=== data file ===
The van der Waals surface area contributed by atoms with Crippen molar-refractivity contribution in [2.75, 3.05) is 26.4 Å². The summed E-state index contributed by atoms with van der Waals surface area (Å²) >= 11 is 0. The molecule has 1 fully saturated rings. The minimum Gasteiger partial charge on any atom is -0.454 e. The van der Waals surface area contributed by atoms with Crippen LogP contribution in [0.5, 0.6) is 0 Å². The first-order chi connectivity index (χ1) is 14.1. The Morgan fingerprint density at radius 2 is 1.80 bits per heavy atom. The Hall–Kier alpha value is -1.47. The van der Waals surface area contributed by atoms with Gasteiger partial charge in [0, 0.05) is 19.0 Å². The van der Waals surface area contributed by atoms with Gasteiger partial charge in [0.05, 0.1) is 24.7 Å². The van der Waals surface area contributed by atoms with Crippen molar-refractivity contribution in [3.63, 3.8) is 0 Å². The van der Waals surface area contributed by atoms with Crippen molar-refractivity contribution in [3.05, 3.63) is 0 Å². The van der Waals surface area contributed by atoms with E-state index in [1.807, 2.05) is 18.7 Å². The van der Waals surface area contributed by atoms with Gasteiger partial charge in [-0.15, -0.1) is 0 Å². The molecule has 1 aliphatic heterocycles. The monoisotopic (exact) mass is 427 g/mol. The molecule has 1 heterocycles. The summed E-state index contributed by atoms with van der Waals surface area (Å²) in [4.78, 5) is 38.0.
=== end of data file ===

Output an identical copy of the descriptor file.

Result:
The van der Waals surface area contributed by atoms with Crippen molar-refractivity contribution in [2.75, 3.05) is 26.4 Å². The summed E-state index contributed by atoms with van der Waals surface area (Å²) >= 11 is 0. The molecule has 1 fully saturated rings. The minimum Gasteiger partial charge on any atom is -0.454 e. The van der Waals surface area contributed by atoms with Crippen LogP contribution in [0.5, 0.6) is 0 Å². The first-order chi connectivity index (χ1) is 14.1. The Morgan fingerprint density at radius 2 is 1.80 bits per heavy atom. The Hall–Kier alpha value is -1.47. The van der Waals surface area contributed by atoms with Gasteiger partial charge in [0, 0.05) is 19.0 Å². The van der Waals surface area contributed by atoms with Gasteiger partial charge in [0.05, 0.1) is 24.7 Å². The van der Waals surface area contributed by atoms with Crippen molar-refractivity contribution in [3.63, 3.8) is 0 Å². The van der Waals surface area contributed by atoms with Crippen molar-refractivity contribution in [3.05, 3.63) is 0 Å². The van der Waals surface area contributed by atoms with E-state index in [1.807, 2.05) is 18.7 Å². The van der Waals surface area contributed by atoms with Gasteiger partial charge in [-0.15, -0.1) is 0 Å². The molecule has 1 aliphatic heterocycles. The monoisotopic (exact) mass is 427 g/mol. The molecule has 1 heterocycles. The summed E-state index contributed by atoms with van der Waals surface area (Å²) in [4.78, 5) is 38.0.